I MISSED WHALE WATCHING! Crap, I was bummed when I heard that from the bridge. I, of course, was reviewing documentation in a hot room on the 4th level of the bow for 3 hours, while the bridge was watching whales. Darn, hopefully I’ll see then tomorrow. This afternoon we have continued to steam out, estimated time that fishing will begin is anytime between 5 pm and midnight, how’s that for timing and accuracy?! But let’s reflect back to this morning, I was quite excited about the breakfast and the foods I could eat. Then around 9:30 I went to gather the documents I needed and managed to take up the entire table, however within about 30 minutes my guts we’re telling me a different story about breakfast. I decided to run (quickly walk) down the stairs to go get my behind the ear magic bandaid medication that was highly recommended to me and put it on. Oh good, I thought, this should kick in anytime. So I carried on with my work and about every 20 minutes had to go outside for fresh air and a quick view at the horizon. When did I turn into Miss wimp on the ocean? I was fine in the Mediterranean? I thought this boat “glided” through water and you hardly felt anything? That’s what I was told yesterday. Oh no, today, not so great. And I kept thinking when the hell is this medication going to kick in. So after 4 hours of fighting with the nausea in my stomach and the heat of the room, I had to get the hell outta dodge and go to my room where a. it was cooler and b. I could peuk if I needed to. So before I laid down on the bed, I read the directions for the magic band aid behind my ear. And its states “take 12 hours before needed”. WHAT! 12 hours before needed? How do I know I’m going to be nauseous 12 hours before? Not to mention, I don’t have 12 hours to wait to do my job! So I laid down at 2. and by 2:45 it was like magic, my stomach immediately stopped being so angry with me! Thank goodness, so I got up and ate a GF donut and some water. I was so dehydrated, cause any time I even though I was going to put fluid to my lips, my stomach told me something else. So now I’m going to drink some aj and water. I may have forgot to mention, that the swells in the ocean right now are about 10-15’ minimum right now!

Tonight I had salad for supper with sliced cheese. This was about the only option for us GF’ers as the dinner options were pizza (two kinds), tripe soup, whole fish head-on skin-on and bone-in, (I was not in the mood for Mediterranean fish without Pickle or Kevin to de-bone it for me!), pasta and some coconut cream pie. So that’s how I opted for salad and water. I might just make it home pounds lighter and may recommend this type of weight loss to anyone who might want to. I went up to the bridge to see the action and by action I mean the cool computer screens that find fish via GPS and bright red lights! While up there, we heard a distress call over the radio, the boat in distress was out over 200 miles off-shore and we were 25 miles off shore so we couldn’t go help. I found out the next day that the coast guard found a body in the ocean with a life jacket on.

I slept not to bad last night, with no blue pill, just earplugs and the serious rocking of the boat luckily lulled me to sleep.

After lunch we managed to watch them unload the fish from the nets into two of the aft cargo tanks, It’s really neat. I made my way through the entire factory down to the bowels of the boat to see a guy who could pass for “thor” filling bags of fishmeal. I also ventured down into the cold storage area where the finished product is held and they stack boxes onto pallets and then use this overhead crane on a track to move the pallets to the holding area about 15 feet below where we were standing, it was really cool! Who knew there was so much involved to in an on-board fish factory!

I found out on the morning of day 4, that the taxi will come and pick me up sometime this afternoon. I’m excited about going home actually. It feels really cut off from the world being on this vessel. I got to use the satellite phone yesterday and connect with the real world. I haven’t been able to text anyone for 2 days! When I heard I was leaving this afternoon, I got excited to pack my bag and get myself ready for the “skiff”. I decided last night, to take out my behind the ear magic bandaid medication cause it was making me feel off. I read the side effects on the box (dizziness, red eyes, dilated pupils, sleepy) and it said to remove it from your ear if you feel that way. Well I had been feeling that way since I put it on, I guess I need to read warnings before trying it. My pupils this morning are still dilated and I am having issues with lights being on but damn I am so not quesy, which was the whole point. I only need the anti-nausea stuff for about 12 hours I think and then I’m good. I managed to get my sea legs back too, so the hand sanitizer isn’t a necessity anymore!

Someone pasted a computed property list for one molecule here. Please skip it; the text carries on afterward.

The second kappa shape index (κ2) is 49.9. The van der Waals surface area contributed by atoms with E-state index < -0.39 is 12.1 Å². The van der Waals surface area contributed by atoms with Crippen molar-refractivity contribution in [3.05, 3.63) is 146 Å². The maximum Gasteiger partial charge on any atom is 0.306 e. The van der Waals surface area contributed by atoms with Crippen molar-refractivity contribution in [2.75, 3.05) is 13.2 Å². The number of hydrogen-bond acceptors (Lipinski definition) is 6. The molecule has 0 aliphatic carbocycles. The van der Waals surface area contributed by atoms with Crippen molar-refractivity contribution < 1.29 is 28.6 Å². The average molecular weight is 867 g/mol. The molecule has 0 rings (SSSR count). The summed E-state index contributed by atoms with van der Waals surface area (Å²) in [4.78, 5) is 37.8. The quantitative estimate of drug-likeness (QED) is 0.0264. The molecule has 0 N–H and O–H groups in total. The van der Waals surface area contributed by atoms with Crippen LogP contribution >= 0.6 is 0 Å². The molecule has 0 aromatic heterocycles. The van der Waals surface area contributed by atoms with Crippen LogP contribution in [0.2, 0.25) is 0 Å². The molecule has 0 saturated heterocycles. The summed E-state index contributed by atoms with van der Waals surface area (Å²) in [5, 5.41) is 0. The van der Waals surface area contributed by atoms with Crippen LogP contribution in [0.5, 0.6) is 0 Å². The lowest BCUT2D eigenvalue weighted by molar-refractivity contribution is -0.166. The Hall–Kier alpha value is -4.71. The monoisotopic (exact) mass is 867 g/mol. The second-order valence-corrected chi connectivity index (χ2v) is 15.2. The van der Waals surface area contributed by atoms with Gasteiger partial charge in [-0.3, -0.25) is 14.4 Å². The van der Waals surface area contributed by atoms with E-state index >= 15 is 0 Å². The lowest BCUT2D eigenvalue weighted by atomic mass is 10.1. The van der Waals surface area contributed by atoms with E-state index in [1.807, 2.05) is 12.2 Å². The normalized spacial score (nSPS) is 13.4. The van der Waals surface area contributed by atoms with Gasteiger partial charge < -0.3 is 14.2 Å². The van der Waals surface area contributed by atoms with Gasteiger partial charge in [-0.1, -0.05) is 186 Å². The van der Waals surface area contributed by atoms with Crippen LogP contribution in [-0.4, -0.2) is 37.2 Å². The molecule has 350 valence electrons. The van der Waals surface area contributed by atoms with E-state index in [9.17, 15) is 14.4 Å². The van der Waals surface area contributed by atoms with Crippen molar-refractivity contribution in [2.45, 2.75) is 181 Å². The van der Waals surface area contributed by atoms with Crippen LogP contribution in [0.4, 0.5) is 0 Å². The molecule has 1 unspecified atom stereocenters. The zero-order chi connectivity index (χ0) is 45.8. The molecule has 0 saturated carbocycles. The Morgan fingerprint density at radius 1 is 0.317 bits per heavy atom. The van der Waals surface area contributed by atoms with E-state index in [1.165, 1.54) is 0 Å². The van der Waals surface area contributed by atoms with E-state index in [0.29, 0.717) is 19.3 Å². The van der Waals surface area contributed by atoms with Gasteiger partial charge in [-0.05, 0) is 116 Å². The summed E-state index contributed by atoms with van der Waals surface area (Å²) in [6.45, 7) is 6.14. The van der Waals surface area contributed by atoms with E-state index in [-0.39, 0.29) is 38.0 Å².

I’m back on land and can I say thank goodness! Mike and Bill, my skiffers of Miss Raven, arrived around 4-ish and I was lowered down in the orange lifeboat and transported over to Miss Raven. Um, at this point in time can I remention the swells in the ocean (10-12”) and in a large vessel it is not noticeable to me anymore but when you get into a (this will show my age) Jesse-style tug skiff boat (from the Beachcombers), oh my lord can you feel the swells. I figured since I had been on the vessel for 4 days I wouldn’t’ have any issues with seasick, and before I got off, the medic asked me if I wanted any magic-band-aid behind-the-ear for the skiff? And I of course said no, I would be fine (there is no way I taking that stuff again the way my eyes went all wonky, and still are!) My pupils are still dilated, and I’m surprised no one said anything to me. At one point I swear I had no blue color only black in my eyes! Anyway, I made it to the skiff and we set off at 4:15 and our arrival time to Newport (30 miles away) was 7:30. Ok, so I stood up the ENTIRE ride and looked at the horizon. At one point I stopped talking as I had to pierce my lips together, luckily all I did was burp! WE even detoured for a few minutes and at first i was like, please just stay on course and get me to some land! but in the end i was glad cause i got to see HUMPBACK WHALES! So awesome! Mike and Bill got me back to land safely without any "issues" on my end and Mike volunteered his wife to drive me to my hotel. I have to admit, everyone seemed to be really going out of their way for me and I kinda felt like a star! And I was ok with it! And now I’m on land in my hotel and swaying like a drunkard! I managed to walk across the street and eat some superb Halibut at a little restaurant called FishTails and going to settle into my king sized bed. Don’t know if I will be able to sleep in a non-moving environment with no noise? Could be a challenge but I’m up for it. Tomorrow I fly into Portland, then onto Vancouver and finally home to Calgary by 9 pm. Fun. Somehow I thought this should be way more glamorous, but nope, this is it!

I’m pretty sure that is the end of my adventures on the high seas of the Pacific Ocean. I loved it, but sure enjoyed stepping foot back on land again.


  1. WOW!!! AMAZING!!! You're one lucky girl to have such a unique experience. Thanks for the blog, it was like an episode on discovery channel! I feel like I learned so much